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. Last Updated: 07/27/2016

Sberbank Posts '98 Profit of $660M




Sberbank swam when other banks sank last year, posting 1998 pre-tax profits of 15.4 billion rubles ($660 million), and increasing its share of the retail and corporate markets, a proud Sberbank President Andrei Kazmin said Tuesday.


According to the bank's official 1998 results, compiled according to Russian accounting standards, it also increased its share of individual deposits to 84.7 percent and captured 20 percent of the corporate market.


However, analysts said the bank's success was more due to its privileged position as a state bank than to business acumen.


"The figures for 1998 are simply meaningless," said Margot Jacobs, banking analyst with United Financial Group.


One of the bank's biggest flaws is its undercapitalization, she added. Sberbank's capital amounted to 25 billion rubles under Russian Accounting Standards last year, but its balance sheet lists fixed assets equal to that amount.


"This means that there's no liquid capital left in Sberbank," Jacobs said.


As of Nov. 1, Sberbank's profits were listed as 600 million rubles, a figure that had jumped to 4.4 billion rubles by Dec. 1, Reuters reported.


Analysts said that the 11.2 billion rubles of profit that suddenly appeared during the last 31 days of 1998 was most likely due to the bank's decision to take advantage of a government offer last July to swap ruble-denominated treasury bills, or GKOs, for dollar-denominated debt.


"Sberbank has roughly $3.5 billion of dollar-denominated bonds on its balance sheet," said Andrei Ivanov, banking analyst with Troika Dialog, adding that those assets were acquired in exchange for some of the bank's huge GKO portfolio.


When the government offered in July to swap GKOs maturing before July for seven- and 20-year Eurobonds, Sberbank was one of the few institutions to take the offer, which led to the issuance of roughly $5 billion of dollar-denominated paper.


"My guess is that Sberbank acquired 60 to 70 percent of the issue," Ivanov said.


Few others took the government up on the deal, which offered meager returns of some 14.5 percent at a time when GKOs were yielding 200 percent. At the time, analysts speculated that Sberbank had been forced to take on the bulk of the new paper to salvage the government's plan.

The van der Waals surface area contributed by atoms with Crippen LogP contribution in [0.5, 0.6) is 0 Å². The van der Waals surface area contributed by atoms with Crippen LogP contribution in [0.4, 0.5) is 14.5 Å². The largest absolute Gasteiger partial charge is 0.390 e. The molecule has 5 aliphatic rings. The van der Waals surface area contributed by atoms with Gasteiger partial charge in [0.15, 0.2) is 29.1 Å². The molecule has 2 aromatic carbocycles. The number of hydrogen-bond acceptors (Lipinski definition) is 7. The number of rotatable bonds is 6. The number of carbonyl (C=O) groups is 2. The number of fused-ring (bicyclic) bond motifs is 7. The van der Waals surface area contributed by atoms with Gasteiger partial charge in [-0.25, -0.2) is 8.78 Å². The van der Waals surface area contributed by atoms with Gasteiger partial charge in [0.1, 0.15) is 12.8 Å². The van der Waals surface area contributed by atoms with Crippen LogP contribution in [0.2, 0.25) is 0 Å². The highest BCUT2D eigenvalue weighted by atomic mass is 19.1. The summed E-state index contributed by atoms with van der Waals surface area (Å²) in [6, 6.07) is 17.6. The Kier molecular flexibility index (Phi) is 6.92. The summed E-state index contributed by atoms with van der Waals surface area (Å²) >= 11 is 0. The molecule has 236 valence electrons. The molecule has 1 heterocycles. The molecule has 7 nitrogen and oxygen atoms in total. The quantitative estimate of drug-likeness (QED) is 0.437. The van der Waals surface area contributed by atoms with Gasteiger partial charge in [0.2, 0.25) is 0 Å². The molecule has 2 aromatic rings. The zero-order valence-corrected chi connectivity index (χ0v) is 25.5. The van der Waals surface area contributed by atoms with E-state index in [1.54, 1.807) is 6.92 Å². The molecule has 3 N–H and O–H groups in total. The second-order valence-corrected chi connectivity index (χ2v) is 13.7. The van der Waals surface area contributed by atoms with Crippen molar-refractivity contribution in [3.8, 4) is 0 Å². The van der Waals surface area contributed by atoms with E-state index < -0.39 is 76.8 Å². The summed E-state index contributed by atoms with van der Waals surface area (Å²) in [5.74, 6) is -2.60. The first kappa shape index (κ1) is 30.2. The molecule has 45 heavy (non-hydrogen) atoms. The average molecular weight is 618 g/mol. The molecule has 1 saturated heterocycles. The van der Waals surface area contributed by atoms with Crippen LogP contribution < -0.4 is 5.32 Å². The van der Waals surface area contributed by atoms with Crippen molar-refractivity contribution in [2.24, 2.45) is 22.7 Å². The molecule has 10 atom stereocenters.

In retrospect, the move to lose some of its treasury-bill exposure just weeks before the GKO default of Aug. 17 was an extremely savvy one on Sberbank's part.


"The decision to swap GKOs for dollar-denominated paper was a smart move on behalf of Sberbank," Ivanov said.


Those dollar assets allowed Sberbank to play its sharply declining ruble liabilities off against significant hard-currency assets, an almost unique possibility for a Russian bank last year.


"My guess is that their profits are mostly a result of foreign exchange gain," Jacobs said.


Sberbank can now simply sit on its dollar bonds and ruble deposits and revalue its dollar assets from time to time, posting profits.


Sberbank's total assets amount to roughly $16 billion, if translated in dollars. Dollar-denominated bonds therefore amount to no less than 22 percent of total assets.


Given the government plans to service its Eurobond debt, Sberbank will also have a good cash flow after the government pays coupons this year.


Kazmin boasted that 440,000 private clients opened accounts at Sberbank since August. Sberbank received hundreds of thousands of new depositors under a government rescue offer to depositors in troubled commercial banks. Those depositors - from banks like Inkombank, SBS-Agro, MOST-Bank and Rossiisky Kredit - were allowed to move their frozen accounts to Sberbank at a disadvantageous exchange rate.


Sberbank's improved performance in attracting corporate customers was thanks to companies searching for rock solid security. The state savings bank, with 84.7 percent of the population's savings, is not likely to be allowed to fail.


The bank increased its share on the corporate market twofold last year, to 20 percent of the total number of accounts. Rostelecom and Baltika brewery were two high profile customers that transferred their accounts to Sberbank last year.


With this new money on its books, Sberbank moved to expand its loan portfolio, increasing it 50 percent to 55 billion rubles.